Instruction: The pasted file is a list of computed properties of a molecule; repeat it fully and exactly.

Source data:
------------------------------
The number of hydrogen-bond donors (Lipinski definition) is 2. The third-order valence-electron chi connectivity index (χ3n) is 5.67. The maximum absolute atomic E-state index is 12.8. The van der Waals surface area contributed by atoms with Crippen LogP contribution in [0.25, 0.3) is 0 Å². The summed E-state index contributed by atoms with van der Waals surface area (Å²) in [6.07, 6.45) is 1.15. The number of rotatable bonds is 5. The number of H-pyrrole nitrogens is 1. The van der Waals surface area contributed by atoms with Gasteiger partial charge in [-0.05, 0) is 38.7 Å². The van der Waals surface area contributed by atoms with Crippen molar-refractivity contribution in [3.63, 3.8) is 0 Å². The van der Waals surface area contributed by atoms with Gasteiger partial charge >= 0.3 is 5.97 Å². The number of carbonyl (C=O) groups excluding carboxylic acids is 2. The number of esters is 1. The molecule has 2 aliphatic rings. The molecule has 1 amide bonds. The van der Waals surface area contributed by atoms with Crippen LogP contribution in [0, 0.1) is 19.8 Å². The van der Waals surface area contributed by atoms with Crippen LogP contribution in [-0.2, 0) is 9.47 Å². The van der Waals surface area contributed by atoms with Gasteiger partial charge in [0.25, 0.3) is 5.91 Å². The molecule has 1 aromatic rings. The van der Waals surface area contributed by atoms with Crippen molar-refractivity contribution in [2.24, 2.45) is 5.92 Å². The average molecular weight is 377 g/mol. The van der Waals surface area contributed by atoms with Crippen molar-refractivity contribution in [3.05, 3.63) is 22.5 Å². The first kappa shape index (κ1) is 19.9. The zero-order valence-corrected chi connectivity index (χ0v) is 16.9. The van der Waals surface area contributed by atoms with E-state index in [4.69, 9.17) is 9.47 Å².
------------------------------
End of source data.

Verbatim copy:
The number of hydrogen-bond donors (Lipinski definition) is 2. The third-order valence-electron chi connectivity index (χ3n) is 5.67. The maximum absolute atomic E-state index is 12.8. The van der Waals surface area contributed by atoms with Crippen LogP contribution in [0.25, 0.3) is 0 Å². The summed E-state index contributed by atoms with van der Waals surface area (Å²) in [6.07, 6.45) is 1.15. The number of rotatable bonds is 5. The number of H-pyrrole nitrogens is 1. The van der Waals surface area contributed by atoms with Gasteiger partial charge in [-0.05, 0) is 38.7 Å². The van der Waals surface area contributed by atoms with Crippen molar-refractivity contribution in [3.63, 3.8) is 0 Å². The van der Waals surface area contributed by atoms with Gasteiger partial charge >= 0.3 is 5.97 Å². The number of carbonyl (C=O) groups excluding carboxylic acids is 2. The number of esters is 1. The molecule has 2 aliphatic rings. The molecule has 1 amide bonds. The van der Waals surface area contributed by atoms with Crippen LogP contribution in [0, 0.1) is 19.8 Å². The van der Waals surface area contributed by atoms with Crippen LogP contribution in [-0.2, 0) is 9.47 Å². The van der Waals surface area contributed by atoms with Gasteiger partial charge in [0.25, 0.3) is 5.91 Å². The molecule has 1 aromatic rings. The van der Waals surface area contributed by atoms with Crippen molar-refractivity contribution in [2.24, 2.45) is 5.92 Å². The average molecular weight is 377 g/mol. The van der Waals surface area contributed by atoms with Crippen molar-refractivity contribution in [3.05, 3.63) is 22.5 Å². The first kappa shape index (κ1) is 19.9. The zero-order valence-corrected chi connectivity index (χ0v) is 16.9. The van der Waals surface area contributed by atoms with E-state index in [4.69, 9.17) is 9.47 Å².